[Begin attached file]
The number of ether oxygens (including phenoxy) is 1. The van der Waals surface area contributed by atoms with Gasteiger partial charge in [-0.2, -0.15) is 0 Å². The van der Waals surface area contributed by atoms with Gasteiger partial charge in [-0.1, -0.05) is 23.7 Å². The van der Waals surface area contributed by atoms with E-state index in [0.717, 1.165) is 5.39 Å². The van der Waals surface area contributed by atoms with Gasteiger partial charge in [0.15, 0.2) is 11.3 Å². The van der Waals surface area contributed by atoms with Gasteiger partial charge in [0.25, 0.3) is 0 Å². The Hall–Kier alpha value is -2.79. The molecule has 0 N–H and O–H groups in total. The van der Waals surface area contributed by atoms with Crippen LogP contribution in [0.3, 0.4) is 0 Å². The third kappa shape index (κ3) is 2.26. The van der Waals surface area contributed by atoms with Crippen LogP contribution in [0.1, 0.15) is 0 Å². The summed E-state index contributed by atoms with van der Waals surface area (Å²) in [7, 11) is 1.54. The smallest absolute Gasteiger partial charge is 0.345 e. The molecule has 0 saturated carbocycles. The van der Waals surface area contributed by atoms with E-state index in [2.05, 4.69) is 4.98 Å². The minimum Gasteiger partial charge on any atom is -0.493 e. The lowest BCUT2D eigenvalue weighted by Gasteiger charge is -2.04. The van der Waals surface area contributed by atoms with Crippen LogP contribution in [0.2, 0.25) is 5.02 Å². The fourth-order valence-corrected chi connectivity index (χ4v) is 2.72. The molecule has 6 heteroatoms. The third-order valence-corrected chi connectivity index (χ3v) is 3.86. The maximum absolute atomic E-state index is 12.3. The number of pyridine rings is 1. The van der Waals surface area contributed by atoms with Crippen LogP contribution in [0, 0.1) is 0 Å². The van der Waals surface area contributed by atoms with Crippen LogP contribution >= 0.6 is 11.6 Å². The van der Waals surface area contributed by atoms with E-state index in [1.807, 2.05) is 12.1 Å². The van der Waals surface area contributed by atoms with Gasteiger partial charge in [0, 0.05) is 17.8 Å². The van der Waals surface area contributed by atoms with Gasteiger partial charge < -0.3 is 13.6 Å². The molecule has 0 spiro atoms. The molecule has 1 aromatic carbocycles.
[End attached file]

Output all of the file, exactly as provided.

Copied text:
The number of ether oxygens (including phenoxy) is 1. The van der Waals surface area contributed by atoms with Gasteiger partial charge in [-0.2, -0.15) is 0 Å². The van der Waals surface area contributed by atoms with Gasteiger partial charge in [-0.1, -0.05) is 23.7 Å². The van der Waals surface area contributed by atoms with E-state index in [0.717, 1.165) is 5.39 Å². The van der Waals surface area contributed by atoms with Gasteiger partial charge in [0.15, 0.2) is 11.3 Å². The van der Waals surface area contributed by atoms with Gasteiger partial charge in [0.25, 0.3) is 0 Å². The Hall–Kier alpha value is -2.79. The molecule has 0 N–H and O–H groups in total. The van der Waals surface area contributed by atoms with Crippen LogP contribution in [0.3, 0.4) is 0 Å². The third kappa shape index (κ3) is 2.26. The van der Waals surface area contributed by atoms with Crippen LogP contribution in [0.1, 0.15) is 0 Å². The summed E-state index contributed by atoms with van der Waals surface area (Å²) in [7, 11) is 1.54. The smallest absolute Gasteiger partial charge is 0.345 e. The molecule has 0 saturated carbocycles. The van der Waals surface area contributed by atoms with E-state index in [2.05, 4.69) is 4.98 Å². The minimum Gasteiger partial charge on any atom is -0.493 e. The lowest BCUT2D eigenvalue weighted by Gasteiger charge is -2.04. The van der Waals surface area contributed by atoms with Crippen LogP contribution in [0.2, 0.25) is 5.02 Å². The fourth-order valence-corrected chi connectivity index (χ4v) is 2.72. The molecule has 6 heteroatoms. The third-order valence-corrected chi connectivity index (χ3v) is 3.86. The maximum absolute atomic E-state index is 12.3. The number of pyridine rings is 1. The van der Waals surface area contributed by atoms with Crippen LogP contribution in [0, 0.1) is 0 Å². The van der Waals surface area contributed by atoms with Crippen LogP contribution >= 0.6 is 11.6 Å². The van der Waals surface area contributed by atoms with E-state index in [1.807, 2.05) is 12.1 Å². The van der Waals surface area contributed by atoms with Gasteiger partial charge in [0, 0.05) is 17.8 Å². The van der Waals surface area contributed by atoms with Gasteiger partial charge < -0.3 is 13.6 Å². The molecule has 0 spiro atoms. The molecule has 1 aromatic carbocycles.